Linux Academy student Jorge Aburto, Bilingual Linux Technical Analyst at cPanel, started his IT career with no Linux experience, and today he holds the RHCE certification! Check out his interview below to find out how he’s come so far in his career.
Hey Jorge! Thank you for taking the time to talk with me and share your journey to the RHCE. Let’s start by talking a little bit about your background and how you got into the Linux world!
I didn’t actually tinker, or mess with my first computer until I was in college. I got a rough start to that one LOL. It was a hand-me-down computer, so it required a lot of love and attention to keep it working for my school needs. That got me into realizing that this is what I actually like, I like figuring out issues and solving issues on systems. At that time it was a Windows system, so I got into that, and I did that for about 8-10 years, went from tinkering on my own computers, building my own computers, to helping other people, and then I started freelancing as an IT consultant. Then I hit a plateau where a lot of the issues that I would run into at small businesses with their Windows servers or things like that, it was me identifying the problem and then having to go to the vendor of that software… so like Windows or if they were using some other proprietary software. I didn’t really like that – that I wasn’t the one that could have the end resolution
I would keep hearing about Linux, but every time I would look into it, it would just look like hieroglyphics to me. Then I started going to a few meet and greets and Linux groups around town, and they told me to install Ubuntu or CentOS and said they could give me a guide on it and I could just do whatever I want, and if it breaks to just take off that mount and then reflash it and start all over again. That’s kind of how I got started in Linux, and I saw that it was a lot more open in the sense of there’s less restrictions than Windows. I like having the option of being able to fix issues myself. In a span of like 3 years, I have learned quite a bit thanks to the courses that y’all have!
That’s really cool! So once you started familiarizing yourself with Linux, how did you hear about Linux Academy?
It was just research on my own really. I was trying to see after the first six months of getting good at a web hosting position, I went into trying to find resources at how to learn more advanced topics on Linux, with the end result of me wanting to be a Systems Administrator at some point. I went through Youtube, there’s a great guy that teaches on there. His videos are a bit dated, so I don’t know if they’re still applicable. It’s a channel called Urban Penguin. That was my first intro into an actual outline on learning segments for the LPIC, but it wasn’t really holding my attention. I didn’t feel like it was for me. Then I went into Udemy, got a few courses there. That was a bit better, then I also tried EDX courses. But the biggest thing I found in the other ones that I kept using was that there was nothing to really keep me motivated to keep coming back. With Linux Academy, whenever I found out about it, it was through a random comment on somebody’s Udemy course that they were like, “This is almost exactly like the course in Linux Academy, except they give you all these resources to practice like they will give you cloud servers to test and everything,” and I was like “Ok let me go look at that.” I saw the course schedule, the outlines, the guides, the downloads, the labs, the servers… I thought “Oh, I could definitely make use of this.”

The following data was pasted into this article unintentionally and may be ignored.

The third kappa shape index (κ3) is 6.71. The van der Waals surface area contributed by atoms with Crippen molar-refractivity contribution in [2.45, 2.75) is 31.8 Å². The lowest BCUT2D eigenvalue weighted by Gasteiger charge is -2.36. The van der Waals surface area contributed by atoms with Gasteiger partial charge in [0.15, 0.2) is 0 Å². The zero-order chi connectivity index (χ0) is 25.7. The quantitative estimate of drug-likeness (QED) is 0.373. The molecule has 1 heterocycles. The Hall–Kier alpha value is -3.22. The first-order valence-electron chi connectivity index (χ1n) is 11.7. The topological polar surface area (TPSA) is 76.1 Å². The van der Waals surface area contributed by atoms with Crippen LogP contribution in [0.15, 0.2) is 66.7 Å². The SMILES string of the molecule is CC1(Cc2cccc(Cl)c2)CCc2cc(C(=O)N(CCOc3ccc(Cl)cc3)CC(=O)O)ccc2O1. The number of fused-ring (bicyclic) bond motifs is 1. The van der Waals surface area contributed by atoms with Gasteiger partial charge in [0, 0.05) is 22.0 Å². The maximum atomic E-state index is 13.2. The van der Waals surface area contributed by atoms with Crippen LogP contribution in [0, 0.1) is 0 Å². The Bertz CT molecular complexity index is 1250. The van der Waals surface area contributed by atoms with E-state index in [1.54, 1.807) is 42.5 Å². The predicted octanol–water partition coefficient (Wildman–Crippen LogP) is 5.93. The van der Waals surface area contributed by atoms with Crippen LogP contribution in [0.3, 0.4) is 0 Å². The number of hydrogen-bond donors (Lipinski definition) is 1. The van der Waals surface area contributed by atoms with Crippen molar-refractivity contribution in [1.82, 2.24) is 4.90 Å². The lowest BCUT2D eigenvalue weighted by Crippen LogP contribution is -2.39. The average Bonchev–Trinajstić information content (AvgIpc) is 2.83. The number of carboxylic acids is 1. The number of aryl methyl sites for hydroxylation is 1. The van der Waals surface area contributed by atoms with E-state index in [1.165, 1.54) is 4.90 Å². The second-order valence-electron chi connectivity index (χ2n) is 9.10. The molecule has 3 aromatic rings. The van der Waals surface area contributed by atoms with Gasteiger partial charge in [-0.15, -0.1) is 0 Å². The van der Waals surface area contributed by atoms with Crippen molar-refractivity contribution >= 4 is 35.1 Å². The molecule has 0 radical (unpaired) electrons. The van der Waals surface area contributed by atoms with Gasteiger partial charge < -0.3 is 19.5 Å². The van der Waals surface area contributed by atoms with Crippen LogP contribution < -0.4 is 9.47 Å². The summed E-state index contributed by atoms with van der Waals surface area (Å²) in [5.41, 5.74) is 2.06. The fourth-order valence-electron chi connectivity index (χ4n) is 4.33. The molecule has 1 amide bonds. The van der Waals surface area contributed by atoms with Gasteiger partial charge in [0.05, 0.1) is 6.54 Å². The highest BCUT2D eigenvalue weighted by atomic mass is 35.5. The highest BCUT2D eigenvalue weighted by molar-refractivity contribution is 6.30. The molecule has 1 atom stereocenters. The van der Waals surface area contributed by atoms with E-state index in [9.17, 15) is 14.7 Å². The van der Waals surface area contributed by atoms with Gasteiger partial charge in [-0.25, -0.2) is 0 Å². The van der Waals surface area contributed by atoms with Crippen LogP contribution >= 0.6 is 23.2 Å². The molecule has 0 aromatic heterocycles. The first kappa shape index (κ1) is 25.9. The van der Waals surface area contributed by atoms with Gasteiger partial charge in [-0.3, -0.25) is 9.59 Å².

What was it like during your studies? What course did you start with on LA and how much time did you dedicate to studying?
The first one was the first test for the LPIC-1. I was thinking of taking the Linux Essentials, but I had already been using Linux for almost eight months at that point in the job I was in, so I thought if my financial impediments are going to be a bit of an issue, I might as well go for the ones that are going to look better on a resume than to start at the very beginning. So I went straight into the LPIC-1. I redid both of the courses twice, the first course for the LPIC and the second course for the second test of the LPIC-1, and mainly that’s how I like to make sure I’m retaining what I think I’m learning. I go through the whole course and then do the labs, quizzes, and practice on my own and have my own notes, and then once I feel ready just go through the course again and see if I get stuck on anything. If I breeze through it because I know the content, then I know I’m ready to take the test. I want to say it was a span of about five or six months to take both tests and get certified.
After the exams, I took a breather for a few weeks. After I got those certs, at the web hosting company I worked for, I got on certain people’s radar. They wanted to test me to see if I was ready to be promoted, then I got that position and had to get good at that position and catch up. Then I jumped into the RHCSA course.
Congratulations on the promotion! So, what was it like going into the RHCSA after taking the LPIC-1? Was the material harder to grasp, was there a bit of a learning curve?